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Submitted by Tim Buckley on Tue, 08/30/2011 - 9:51am.
Sometimes half the battle with hurricanes is pronouncing the names correctly! Sure enough, when our TD was upgraded to Katia this morning the first thing I did when go ahead and look up the pronounciation. As it turns out, it's Russian: Kah-tee-ya. Now that we've got that settled out, the tougher question is where does our latest tropical critter go - and do we need to care?
Another Cape Verde Storm
First thing I like to do when I'm tracking storms is pay close attention to where they form. The "birthplace" of a system can actually give you a lot of clues and indications as to where the storm will end up in the long run. If you look at the historic tracks of hurricanes born in a certain area, you'll often find they have similar tracks.
Head over to this wepage if you want to see where storms that have struck Wilmington in the past have formed: http://www.csc.noaa.gov/hurricanes/
In this case, Katia has been born extremely far out to sea - just west of the Cape Verde islands. These Cape Verde storms don't often bode well for us in the Carolinas. As any seasoned hurricane veteran knows, these storms have the longest time to suck up fuel and strengthen before sometimes striking the East Coast.
Many of our biggest storms (Fran, Donna, & Bertha) formed within a few degrees of where Katia has started. This isn't to say Katia will hit us, but it gives you an idea of what kind of storms are born out this way. As a rule of thumb, the farther east a storm is born - the stronger it will eventually be. Katia will become a big one!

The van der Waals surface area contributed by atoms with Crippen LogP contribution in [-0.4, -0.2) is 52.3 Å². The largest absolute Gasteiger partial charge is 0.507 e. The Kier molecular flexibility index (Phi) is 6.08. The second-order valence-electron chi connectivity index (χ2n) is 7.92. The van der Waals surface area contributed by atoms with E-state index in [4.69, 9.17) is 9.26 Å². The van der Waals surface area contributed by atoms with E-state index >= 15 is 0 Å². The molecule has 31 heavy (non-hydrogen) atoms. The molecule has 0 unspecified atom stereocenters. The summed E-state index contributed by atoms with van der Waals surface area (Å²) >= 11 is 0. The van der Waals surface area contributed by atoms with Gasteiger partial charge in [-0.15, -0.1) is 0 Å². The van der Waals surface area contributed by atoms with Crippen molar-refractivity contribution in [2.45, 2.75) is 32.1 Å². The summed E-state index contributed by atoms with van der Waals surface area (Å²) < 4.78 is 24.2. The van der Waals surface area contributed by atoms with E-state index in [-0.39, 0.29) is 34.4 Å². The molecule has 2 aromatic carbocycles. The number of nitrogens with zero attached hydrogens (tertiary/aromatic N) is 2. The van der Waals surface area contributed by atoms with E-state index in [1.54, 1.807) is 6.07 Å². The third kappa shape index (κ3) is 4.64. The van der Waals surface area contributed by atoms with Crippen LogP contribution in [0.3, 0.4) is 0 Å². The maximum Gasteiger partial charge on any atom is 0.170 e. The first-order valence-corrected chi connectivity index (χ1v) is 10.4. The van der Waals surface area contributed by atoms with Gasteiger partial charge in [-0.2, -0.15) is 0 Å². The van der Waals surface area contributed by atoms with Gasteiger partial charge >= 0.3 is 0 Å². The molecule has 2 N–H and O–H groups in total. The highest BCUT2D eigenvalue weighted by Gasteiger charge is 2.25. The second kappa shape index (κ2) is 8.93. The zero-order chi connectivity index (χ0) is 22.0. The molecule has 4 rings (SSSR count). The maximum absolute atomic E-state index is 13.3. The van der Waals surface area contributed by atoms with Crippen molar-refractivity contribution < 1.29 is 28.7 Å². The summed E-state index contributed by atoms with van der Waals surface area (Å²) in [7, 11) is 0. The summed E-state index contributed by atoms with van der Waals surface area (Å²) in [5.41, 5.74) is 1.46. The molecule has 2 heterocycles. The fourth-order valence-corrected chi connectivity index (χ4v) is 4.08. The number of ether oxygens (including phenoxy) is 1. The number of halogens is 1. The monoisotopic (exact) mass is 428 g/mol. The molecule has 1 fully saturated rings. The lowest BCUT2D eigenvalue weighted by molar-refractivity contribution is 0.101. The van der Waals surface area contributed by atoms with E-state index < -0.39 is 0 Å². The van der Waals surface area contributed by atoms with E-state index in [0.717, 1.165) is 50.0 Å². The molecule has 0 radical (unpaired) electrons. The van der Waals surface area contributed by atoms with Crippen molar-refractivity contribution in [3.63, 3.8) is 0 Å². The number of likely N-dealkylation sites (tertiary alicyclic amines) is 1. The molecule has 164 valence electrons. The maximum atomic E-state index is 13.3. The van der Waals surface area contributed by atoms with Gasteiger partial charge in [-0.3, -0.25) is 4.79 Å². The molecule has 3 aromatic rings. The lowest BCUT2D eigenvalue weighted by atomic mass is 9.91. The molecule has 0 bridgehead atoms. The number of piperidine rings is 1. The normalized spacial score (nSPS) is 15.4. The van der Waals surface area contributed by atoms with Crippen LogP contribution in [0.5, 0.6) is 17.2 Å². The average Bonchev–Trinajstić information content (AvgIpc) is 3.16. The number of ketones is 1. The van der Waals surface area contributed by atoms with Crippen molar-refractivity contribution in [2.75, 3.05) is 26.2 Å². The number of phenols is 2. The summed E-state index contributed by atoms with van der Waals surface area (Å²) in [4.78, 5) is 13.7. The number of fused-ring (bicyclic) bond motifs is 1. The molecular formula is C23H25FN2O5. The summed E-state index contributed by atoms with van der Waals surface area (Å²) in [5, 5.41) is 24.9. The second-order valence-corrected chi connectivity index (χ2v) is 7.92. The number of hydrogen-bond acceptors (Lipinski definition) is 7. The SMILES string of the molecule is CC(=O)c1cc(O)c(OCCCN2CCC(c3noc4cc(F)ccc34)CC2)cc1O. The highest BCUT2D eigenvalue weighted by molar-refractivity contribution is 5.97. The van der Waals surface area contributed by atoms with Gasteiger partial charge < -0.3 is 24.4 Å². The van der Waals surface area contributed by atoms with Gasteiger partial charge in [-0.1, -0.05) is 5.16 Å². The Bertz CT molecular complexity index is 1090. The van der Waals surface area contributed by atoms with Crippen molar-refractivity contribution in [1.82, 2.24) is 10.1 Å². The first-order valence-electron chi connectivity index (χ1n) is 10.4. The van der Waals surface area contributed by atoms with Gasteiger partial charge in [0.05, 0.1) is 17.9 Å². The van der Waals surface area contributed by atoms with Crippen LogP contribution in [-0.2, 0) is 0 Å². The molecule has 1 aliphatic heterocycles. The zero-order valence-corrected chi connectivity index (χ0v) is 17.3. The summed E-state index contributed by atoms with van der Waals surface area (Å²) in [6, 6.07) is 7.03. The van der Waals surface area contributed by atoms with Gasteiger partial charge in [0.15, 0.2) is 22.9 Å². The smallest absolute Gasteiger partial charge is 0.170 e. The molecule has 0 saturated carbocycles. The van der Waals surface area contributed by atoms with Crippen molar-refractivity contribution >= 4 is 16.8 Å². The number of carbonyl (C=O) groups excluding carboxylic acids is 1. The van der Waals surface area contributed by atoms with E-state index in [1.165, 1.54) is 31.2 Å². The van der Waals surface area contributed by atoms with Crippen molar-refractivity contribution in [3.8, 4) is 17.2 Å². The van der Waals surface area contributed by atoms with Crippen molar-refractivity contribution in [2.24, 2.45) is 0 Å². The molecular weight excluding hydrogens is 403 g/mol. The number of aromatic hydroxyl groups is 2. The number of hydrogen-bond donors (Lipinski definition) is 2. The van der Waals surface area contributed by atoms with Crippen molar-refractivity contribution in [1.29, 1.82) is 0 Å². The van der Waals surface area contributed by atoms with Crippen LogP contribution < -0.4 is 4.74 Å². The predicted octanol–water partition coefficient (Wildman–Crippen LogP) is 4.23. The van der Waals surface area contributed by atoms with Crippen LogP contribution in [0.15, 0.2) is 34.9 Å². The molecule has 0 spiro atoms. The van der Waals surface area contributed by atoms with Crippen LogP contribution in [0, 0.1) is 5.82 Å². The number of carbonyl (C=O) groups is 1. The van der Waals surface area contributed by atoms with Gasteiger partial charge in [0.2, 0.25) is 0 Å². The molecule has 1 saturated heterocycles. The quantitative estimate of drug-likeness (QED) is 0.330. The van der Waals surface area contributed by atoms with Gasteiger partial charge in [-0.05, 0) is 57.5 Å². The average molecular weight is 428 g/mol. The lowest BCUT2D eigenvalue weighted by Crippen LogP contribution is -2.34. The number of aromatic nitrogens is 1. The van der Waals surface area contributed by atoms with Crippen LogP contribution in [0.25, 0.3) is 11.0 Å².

Where will she go?
Here's the most important number this morning when tracking where Katia will go - 3,500. That's how many miles the storm is from Wilmington Tuesday morning. Simply put -- we're still about 10 days away from this storm being anywhere close to the US, so we can't really say where she'll go for sure. But we can try and sort out some possibilities. Here's what I think about the standard Gulf/Caribbean/East Coast/OuttoSea chances in order of least likely.
The Waiting Game
For now, all we can do is wait and see how the storm and the global pattern develops. We're not going to find out too much more in the next 4-5 days. Expect Katia to continue heading west, getting stronger into a big 'cane by the weekend. Next week, we'll deal much more with exactly where she'll end up and if our initial thoughts are correct.
So this week will be the quiet one, then next week we'll be in storm-track mode. Just another September across the Carolinas!
That's all for now. Enjoy the fall-like temps!
Don't forget to 'like' my page on Facebook for more weather updates: www.facebook.com/MeteorologistTimBuckley
By: Tim Buckley